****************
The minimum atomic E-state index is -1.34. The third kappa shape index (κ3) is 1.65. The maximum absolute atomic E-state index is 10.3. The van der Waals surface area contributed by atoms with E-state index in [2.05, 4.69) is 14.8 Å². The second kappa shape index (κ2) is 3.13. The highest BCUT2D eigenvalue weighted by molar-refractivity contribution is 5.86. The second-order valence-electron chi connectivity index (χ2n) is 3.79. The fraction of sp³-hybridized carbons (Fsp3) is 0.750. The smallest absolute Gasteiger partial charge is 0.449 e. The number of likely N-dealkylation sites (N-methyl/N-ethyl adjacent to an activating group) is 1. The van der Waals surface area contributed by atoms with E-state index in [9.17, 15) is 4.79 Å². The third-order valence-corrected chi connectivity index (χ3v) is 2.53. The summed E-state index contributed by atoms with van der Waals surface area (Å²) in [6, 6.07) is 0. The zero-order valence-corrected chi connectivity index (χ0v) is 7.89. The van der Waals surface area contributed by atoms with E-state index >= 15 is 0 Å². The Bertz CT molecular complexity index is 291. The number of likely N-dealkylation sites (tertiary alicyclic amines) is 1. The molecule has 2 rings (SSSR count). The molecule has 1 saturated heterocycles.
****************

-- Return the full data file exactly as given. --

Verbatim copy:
The minimum atomic E-state index is -1.34. The third kappa shape index (κ3) is 1.65. The maximum absolute atomic E-state index is 10.3. The van der Waals surface area contributed by atoms with E-state index in [2.05, 4.69) is 14.8 Å². The second kappa shape index (κ2) is 3.13. The highest BCUT2D eigenvalue weighted by molar-refractivity contribution is 5.86. The second-order valence-electron chi connectivity index (χ2n) is 3.79. The fraction of sp³-hybridized carbons (Fsp3) is 0.750. The smallest absolute Gasteiger partial charge is 0.449 e. The number of likely N-dealkylation sites (N-methyl/N-ethyl adjacent to an activating group) is 1. The van der Waals surface area contributed by atoms with E-state index in [9.17, 15) is 4.79 Å². The third-order valence-corrected chi connectivity index (χ3v) is 2.53. The summed E-state index contributed by atoms with van der Waals surface area (Å²) in [6, 6.07) is 0. The zero-order valence-corrected chi connectivity index (χ0v) is 7.89. The van der Waals surface area contributed by atoms with E-state index >= 15 is 0 Å². The Bertz CT molecular complexity index is 291. The number of likely N-dealkylation sites (tertiary alicyclic amines) is 1. The molecule has 2 rings (SSSR count). The molecule has 1 saturated heterocycles.